Solo or Sweaty, The Katy Trail Ice House is Welcoming (and Worth the Calories)
Sitting on a pine-hewn picnic bench with a cold beer in hand isn't a bad place to be in these last days of summer. It's even nicer when you're flanked by a lovely lady. Tonight, it's Luna by my side — a 5-year-old pitbull mix.
There are lots of canines sniffing around the massive outdoor patio at the Katy Trail Ice House, the bar that opened in March next to the exercise path that gave it its name. Luna and her contemporaries make for an easy approach, fostering conversation with strangers who quickly become drinking friends.
But, honestly, this is a patio that's fine for quiet people-watching. An endless parade of health nuts torture their bodies out on the trail while I torture mine with fries and burger grease. Two water coolers sit at the patio's edge, to tempt the physically fit into doubling the day's calorie count. Suddenly I'm dreaming up one of those demented exercise regiments that sandwiches a cold draft beer (or seven) between two three-mile runs.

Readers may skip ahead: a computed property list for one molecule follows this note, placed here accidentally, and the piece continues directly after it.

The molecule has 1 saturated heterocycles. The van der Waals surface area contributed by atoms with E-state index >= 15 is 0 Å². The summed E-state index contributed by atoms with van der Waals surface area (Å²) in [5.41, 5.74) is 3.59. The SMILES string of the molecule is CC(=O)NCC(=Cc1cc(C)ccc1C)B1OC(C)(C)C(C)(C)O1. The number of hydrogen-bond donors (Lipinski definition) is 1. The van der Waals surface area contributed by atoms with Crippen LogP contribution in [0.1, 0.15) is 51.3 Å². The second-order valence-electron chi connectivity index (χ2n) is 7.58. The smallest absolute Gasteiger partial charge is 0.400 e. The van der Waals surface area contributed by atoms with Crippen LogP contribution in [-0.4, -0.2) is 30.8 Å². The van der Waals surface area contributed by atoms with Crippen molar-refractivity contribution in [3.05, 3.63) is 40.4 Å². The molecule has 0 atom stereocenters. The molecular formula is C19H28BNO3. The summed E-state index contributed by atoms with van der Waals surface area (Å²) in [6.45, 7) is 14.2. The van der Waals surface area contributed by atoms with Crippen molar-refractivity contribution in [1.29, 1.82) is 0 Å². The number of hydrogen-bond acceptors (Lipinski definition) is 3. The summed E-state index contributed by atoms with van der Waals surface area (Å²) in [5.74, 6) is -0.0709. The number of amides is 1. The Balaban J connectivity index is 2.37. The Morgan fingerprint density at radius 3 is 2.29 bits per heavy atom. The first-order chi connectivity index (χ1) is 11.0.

It's not the smartest idea, but it's not far off what's happening here. Several people have shown up in gym shorts and T-shirts, their hair slicked with sweat as they suck down suds under glowing strands of lights that climb the trees like vines. Two girlfriends catch up over an abomination called the beerita, which inverts a Corona bottle into a lackluster frozen margarita. A table of older women socialize while picking at chips and salsa; we'll save them from that tired label, although they do appear on the prowl. A guy with a cowboy hat watches baseball on an outdoor flat-screen while a foursome lobs beanbags in a game of corn hole.
Inside, the bar lives up to its name. Air conditioning pours from vents strategically perched just above ceiling fans. It's cold in here. So cold the warmth outside is almost soothing when dampened with fans and misters. Not little spitting spritzers, either, but big spray nozzles, thrust through fans that really push some air.
There are huge televisions everywhere, but thankfully the place doesn't feel like a sports bar. And yet I can't think of a finer place to watch a game, surrounded by the thick cedar planking, corrugated metal and neon signs that line the walls. It's the top of the seventh now and the Rangers are wearing their crimson-red alternates while they spank the Sox 4-0. The bar watches, but only casually; Willie Nelson, Ryan Bingham and Merle Haggard are playing up just enough distraction.